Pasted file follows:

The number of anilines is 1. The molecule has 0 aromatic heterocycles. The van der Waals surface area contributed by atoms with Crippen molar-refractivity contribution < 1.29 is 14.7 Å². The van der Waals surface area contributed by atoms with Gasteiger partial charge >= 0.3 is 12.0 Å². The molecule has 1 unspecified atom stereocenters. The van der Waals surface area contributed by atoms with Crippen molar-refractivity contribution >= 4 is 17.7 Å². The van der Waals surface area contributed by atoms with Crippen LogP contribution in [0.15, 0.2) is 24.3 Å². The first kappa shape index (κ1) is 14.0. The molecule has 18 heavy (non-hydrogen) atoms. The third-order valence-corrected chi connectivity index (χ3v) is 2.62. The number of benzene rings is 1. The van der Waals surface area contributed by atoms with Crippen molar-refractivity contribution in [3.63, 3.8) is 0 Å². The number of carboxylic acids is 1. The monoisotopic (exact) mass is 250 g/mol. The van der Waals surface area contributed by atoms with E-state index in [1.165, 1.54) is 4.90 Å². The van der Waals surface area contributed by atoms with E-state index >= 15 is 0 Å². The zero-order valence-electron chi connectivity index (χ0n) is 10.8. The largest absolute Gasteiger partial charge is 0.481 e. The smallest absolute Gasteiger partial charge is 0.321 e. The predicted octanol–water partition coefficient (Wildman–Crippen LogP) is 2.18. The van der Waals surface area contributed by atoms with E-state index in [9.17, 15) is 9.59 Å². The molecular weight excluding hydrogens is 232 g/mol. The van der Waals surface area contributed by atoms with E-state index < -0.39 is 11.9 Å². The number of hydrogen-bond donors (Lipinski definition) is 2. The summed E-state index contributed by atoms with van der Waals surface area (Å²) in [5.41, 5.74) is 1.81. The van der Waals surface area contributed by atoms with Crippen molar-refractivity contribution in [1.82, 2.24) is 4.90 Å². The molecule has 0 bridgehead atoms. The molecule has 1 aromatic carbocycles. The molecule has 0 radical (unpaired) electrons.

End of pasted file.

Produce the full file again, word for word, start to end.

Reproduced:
The number of anilines is 1. The molecule has 0 aromatic heterocycles. The van der Waals surface area contributed by atoms with Crippen molar-refractivity contribution < 1.29 is 14.7 Å². The van der Waals surface area contributed by atoms with Gasteiger partial charge >= 0.3 is 12.0 Å². The molecule has 1 unspecified atom stereocenters. The van der Waals surface area contributed by atoms with Crippen molar-refractivity contribution >= 4 is 17.7 Å². The van der Waals surface area contributed by atoms with Crippen LogP contribution in [0.15, 0.2) is 24.3 Å². The first kappa shape index (κ1) is 14.0. The molecule has 18 heavy (non-hydrogen) atoms. The third-order valence-corrected chi connectivity index (χ3v) is 2.62. The number of benzene rings is 1. The van der Waals surface area contributed by atoms with Crippen molar-refractivity contribution in [3.63, 3.8) is 0 Å². The number of carboxylic acids is 1. The monoisotopic (exact) mass is 250 g/mol. The van der Waals surface area contributed by atoms with E-state index in [1.165, 1.54) is 4.90 Å². The van der Waals surface area contributed by atoms with E-state index >= 15 is 0 Å². The zero-order valence-electron chi connectivity index (χ0n) is 10.8. The largest absolute Gasteiger partial charge is 0.481 e. The smallest absolute Gasteiger partial charge is 0.321 e. The predicted octanol–water partition coefficient (Wildman–Crippen LogP) is 2.18. The van der Waals surface area contributed by atoms with E-state index in [9.17, 15) is 9.59 Å². The molecular weight excluding hydrogens is 232 g/mol. The van der Waals surface area contributed by atoms with E-state index < -0.39 is 11.9 Å². The number of hydrogen-bond donors (Lipinski definition) is 2. The summed E-state index contributed by atoms with van der Waals surface area (Å²) in [5.41, 5.74) is 1.81. The van der Waals surface area contributed by atoms with Crippen molar-refractivity contribution in [1.82, 2.24) is 4.90 Å². The molecule has 0 bridgehead atoms. The molecule has 1 aromatic carbocycles. The molecule has 0 radical (unpaired) electrons.